Those who shopped at Ping's Market when it was twice as large are unlikely to be sad that the space has been halved. That's because most shoppers were raiding the freezers lining the back wall for the array of over twenty different kinds of hand-made dumplings, which they then had to bring home and cook themselves. The morphing of half the store into a dumpling café eliminates that final step, serving a handful of those dumplings, along with other family recipes from Ping's home province of Qingdao.
Unlike the oversized, crisp-skinned potstickers found in every two-bit Chinese restaurant, Ping's dumplings are soft and subtle, barely holding together for the length of time necessary to get them from plate to lips, ideally with a stop in the bowl of sharp garlic sauce in the middle of that route. The dumplings fall apart in the mouth, melting away, sending meaty flavors and doughy chew all over, then slipping out as quickly as they came. The complex flavors of the shrimp, pork, and napa cabbage dumplings are muted by their tender wrapper, then re-awakened by the exciting buzz of garlic in the sauce.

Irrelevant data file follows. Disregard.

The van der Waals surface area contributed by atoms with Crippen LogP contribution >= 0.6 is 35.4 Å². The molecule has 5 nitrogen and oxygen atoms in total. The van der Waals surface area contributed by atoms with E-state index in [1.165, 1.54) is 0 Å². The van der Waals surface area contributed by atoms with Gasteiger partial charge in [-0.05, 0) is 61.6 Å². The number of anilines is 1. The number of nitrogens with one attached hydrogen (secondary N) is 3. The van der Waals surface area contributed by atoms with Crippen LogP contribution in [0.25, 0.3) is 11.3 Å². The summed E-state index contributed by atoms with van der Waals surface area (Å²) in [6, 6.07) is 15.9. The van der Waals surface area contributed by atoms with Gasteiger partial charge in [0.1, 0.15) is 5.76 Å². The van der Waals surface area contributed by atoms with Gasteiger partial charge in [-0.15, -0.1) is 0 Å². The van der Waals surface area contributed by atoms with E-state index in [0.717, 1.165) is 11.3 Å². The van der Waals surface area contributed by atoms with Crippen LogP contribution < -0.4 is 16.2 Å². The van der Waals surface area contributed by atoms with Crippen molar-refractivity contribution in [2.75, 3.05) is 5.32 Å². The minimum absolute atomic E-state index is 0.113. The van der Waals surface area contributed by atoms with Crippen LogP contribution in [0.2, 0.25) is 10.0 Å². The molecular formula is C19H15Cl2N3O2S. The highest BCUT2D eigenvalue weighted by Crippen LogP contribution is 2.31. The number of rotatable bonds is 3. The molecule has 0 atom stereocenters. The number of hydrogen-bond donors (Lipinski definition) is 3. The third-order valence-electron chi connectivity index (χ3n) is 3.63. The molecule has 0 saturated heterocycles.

Beyond the dumplings, the menu offers sections of Qungdao street eats (mostly meat on sticks), steamed buns in a variety of flavors, and a few options of noodle soups. The Grandma's noodle bowl is a thin broth, filled with long noodles and studded with chopped green beans. It is, as the name implies, just the thing you'd like grandma to bring you, and slurping the noodles in the wood-accented room of the dumpling house, with the front windows steamed and a steady chatter of Chinese in the air, infuses you with just the same feelings of comfort, relaxation, and overall wellness.